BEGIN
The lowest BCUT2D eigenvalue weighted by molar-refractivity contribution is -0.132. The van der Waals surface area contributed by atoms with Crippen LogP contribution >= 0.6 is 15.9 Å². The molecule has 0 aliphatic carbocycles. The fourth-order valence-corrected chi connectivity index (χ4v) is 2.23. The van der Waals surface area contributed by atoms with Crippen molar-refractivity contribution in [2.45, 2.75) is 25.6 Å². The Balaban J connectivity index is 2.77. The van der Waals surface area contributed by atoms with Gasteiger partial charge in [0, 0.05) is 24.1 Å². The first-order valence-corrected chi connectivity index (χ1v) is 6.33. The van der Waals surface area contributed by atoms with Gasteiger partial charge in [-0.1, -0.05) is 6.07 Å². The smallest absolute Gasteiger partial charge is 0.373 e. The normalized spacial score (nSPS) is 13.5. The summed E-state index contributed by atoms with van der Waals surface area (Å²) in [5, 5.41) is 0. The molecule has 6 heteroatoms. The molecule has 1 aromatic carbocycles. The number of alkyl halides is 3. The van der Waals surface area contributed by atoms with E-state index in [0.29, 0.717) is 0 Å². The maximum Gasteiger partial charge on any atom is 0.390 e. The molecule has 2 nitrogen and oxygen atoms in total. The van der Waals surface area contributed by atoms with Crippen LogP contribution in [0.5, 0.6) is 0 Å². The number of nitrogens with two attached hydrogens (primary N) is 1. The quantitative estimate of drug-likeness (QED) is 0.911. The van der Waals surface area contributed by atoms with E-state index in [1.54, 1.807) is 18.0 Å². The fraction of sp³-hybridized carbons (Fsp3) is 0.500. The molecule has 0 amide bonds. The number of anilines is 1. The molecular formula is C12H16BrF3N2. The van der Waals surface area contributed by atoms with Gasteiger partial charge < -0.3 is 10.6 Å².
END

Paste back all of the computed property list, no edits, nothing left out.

The lowest BCUT2D eigenvalue weighted by molar-refractivity contribution is -0.132. The van der Waals surface area contributed by atoms with Crippen LogP contribution >= 0.6 is 15.9 Å². The molecule has 0 aliphatic carbocycles. The fourth-order valence-corrected chi connectivity index (χ4v) is 2.23. The van der Waals surface area contributed by atoms with Crippen molar-refractivity contribution in [2.45, 2.75) is 25.6 Å². The Balaban J connectivity index is 2.77. The van der Waals surface area contributed by atoms with Gasteiger partial charge in [0, 0.05) is 24.1 Å². The first-order valence-corrected chi connectivity index (χ1v) is 6.33. The van der Waals surface area contributed by atoms with Gasteiger partial charge in [-0.1, -0.05) is 6.07 Å². The smallest absolute Gasteiger partial charge is 0.373 e. The normalized spacial score (nSPS) is 13.5. The summed E-state index contributed by atoms with van der Waals surface area (Å²) in [5, 5.41) is 0. The molecule has 6 heteroatoms. The molecule has 1 aromatic carbocycles. The number of alkyl halides is 3. The van der Waals surface area contributed by atoms with E-state index in [0.29, 0.717) is 0 Å². The maximum Gasteiger partial charge on any atom is 0.390 e. The molecule has 2 nitrogen and oxygen atoms in total. The van der Waals surface area contributed by atoms with Crippen LogP contribution in [0.5, 0.6) is 0 Å². The number of nitrogens with two attached hydrogens (primary N) is 1. The quantitative estimate of drug-likeness (QED) is 0.911. The van der Waals surface area contributed by atoms with E-state index in [1.54, 1.807) is 18.0 Å². The fraction of sp³-hybridized carbons (Fsp3) is 0.500. The molecule has 0 amide bonds. The number of anilines is 1. The molecular formula is C12H16BrF3N2. The van der Waals surface area contributed by atoms with Gasteiger partial charge < -0.3 is 10.6 Å².